Kiplinger Today


Financial Strategies Before and After Deployment


No matter how smart your investing decisions are throughout your life, an unexpected event could suddenly wipe out the savings you've taken years to build. Military personnel face unique risks -- especially when they're deployed -- but they also have access to special programs to protect their savings and their families. It's up to you to make the most of these resources.

To U.S. Military Personnel and Their Families
Savings Strategies for Military Families
Avoiding Scams That Target Military
Be Prepared for Deployment
Home-Buying Tactics for Military Families
Time to Become a Civilian Again
Financial Resources for Military Families

Life Insurance

You need life insurance if anybody is depending on you and would be in financial trouble if you could no longer provide for them. Needless to say, the need becomes much more pressing if you're about to go into a combat zone. But members of the military can't just buy any policy: Some policies have specific war exclusions or charge high rates if you plan to travel to a foreign country, making the coverage worthless or very expensive if you're about to be deployed.

At the same time, U.S. troops have access to one of the lowest-cost life insurance programs available anywhere.


Servicemembers' Group Life Insurance (SGLI) covers all of those special needs and costs only 6.5 cents per $1,000 of coverage per month, or $312 a year for the maximum $400,000. The price is the same regardless of your age or your health. You can also get $100,000 in coverage for your spouse and up to $10,000 for each of your children. For a full price list, go to the U.S. Department of Veterans Affairs SGLI Web site. Because it's such a good deal, SGLI should be at the very top of your shopping list.

But you lose SGLI coverage when you leave the military, and you may need more than the maximum anyway -- especially if you're the sole breadwinner for a large family with young children. Use a life insurance needs calculator (available at the Insurance Center or in the insurance-tools section of the SGLI Web site) to see how much insurance you need, then search for extra coverage to fill in any gaps beyond SGLI. If you're healthy, you can usually get an inexpensive term-insurance policy with a fixed premium for 20 or 30 years.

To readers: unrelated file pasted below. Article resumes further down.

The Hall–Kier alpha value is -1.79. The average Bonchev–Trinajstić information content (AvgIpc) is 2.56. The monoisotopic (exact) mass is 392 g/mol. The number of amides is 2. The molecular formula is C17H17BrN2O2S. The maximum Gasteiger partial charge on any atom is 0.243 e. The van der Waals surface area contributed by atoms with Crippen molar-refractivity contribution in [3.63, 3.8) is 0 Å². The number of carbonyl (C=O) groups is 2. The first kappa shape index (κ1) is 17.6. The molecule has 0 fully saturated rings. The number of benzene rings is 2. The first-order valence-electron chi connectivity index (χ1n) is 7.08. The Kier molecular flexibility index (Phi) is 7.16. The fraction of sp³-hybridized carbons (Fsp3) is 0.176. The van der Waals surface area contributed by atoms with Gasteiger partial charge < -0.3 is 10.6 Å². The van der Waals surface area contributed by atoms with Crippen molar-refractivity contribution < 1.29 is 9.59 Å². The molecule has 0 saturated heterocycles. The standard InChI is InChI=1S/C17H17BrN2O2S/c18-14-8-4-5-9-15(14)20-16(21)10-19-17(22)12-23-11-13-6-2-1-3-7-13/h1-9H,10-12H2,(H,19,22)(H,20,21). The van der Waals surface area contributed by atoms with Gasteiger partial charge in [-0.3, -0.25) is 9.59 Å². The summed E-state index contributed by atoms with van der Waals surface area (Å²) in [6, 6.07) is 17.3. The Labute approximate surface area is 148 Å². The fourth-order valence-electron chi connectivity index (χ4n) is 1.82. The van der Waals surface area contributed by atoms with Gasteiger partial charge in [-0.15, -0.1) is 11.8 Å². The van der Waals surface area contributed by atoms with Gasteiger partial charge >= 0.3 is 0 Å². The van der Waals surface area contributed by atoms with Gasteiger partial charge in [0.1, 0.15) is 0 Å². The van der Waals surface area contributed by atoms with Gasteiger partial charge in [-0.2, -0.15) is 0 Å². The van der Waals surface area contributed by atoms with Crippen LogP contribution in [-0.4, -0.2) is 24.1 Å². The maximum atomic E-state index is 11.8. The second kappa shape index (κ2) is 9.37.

If you're still on active duty, make sure any policy you consider does not have a war exclusion or restrictions on foreign travel. Be upfront with the insurer about your job and the fact that you may be deployed. It's much better to get turned down in the beginning than to have a claim rejected because you didn't tell the whole story. Plenty of insurers offer coverage without a war exclusion.

Review your insurance options at least six months before you leave the military, recommends June Walbert, a certified financial planner with USAA and Lieutenant Colonel in the Army reserves. You can convert your SGLI policy into a Veterans' Group Life Insurance (VGLI) policy as long as you submit your application within one year and 120 days after discharge from the military.

During the first 120 days, you can qualify for VGLI without a medical exam; after that, an exam is required. If you're healthy, you may find a much better deal on your own. But VGLI may be your best bet if you have a medical condition that would cause private insurers to hike your premiums or reject your application.

Save on Taxes

Members of the military receive special tax benefits, such as a tax-free housing allowance and tax-free combat pay. Those breaks come automatically. But there is something you can do to lower your taxes even more: Take advantage of the leeway you have when it comes to choosing the state where you pay income taxes (or don't pay them, if you become a resident of an income-tax-free state).

When you're in the military, you can keep your home state as your official domicile, even when you're stationed elsewhere; or you may be able to switch your residency and benefit from lower taxes. For example, many of financial planner Patrick Beagle's colleagues who went to flight school in Florida switched their residency to that state, which doesn't have a state income tax, while they were living there. And they continued to keep Florida as their domicile -- and not pay state taxes -- as long as they remained in the military, even if they moved to another state later.


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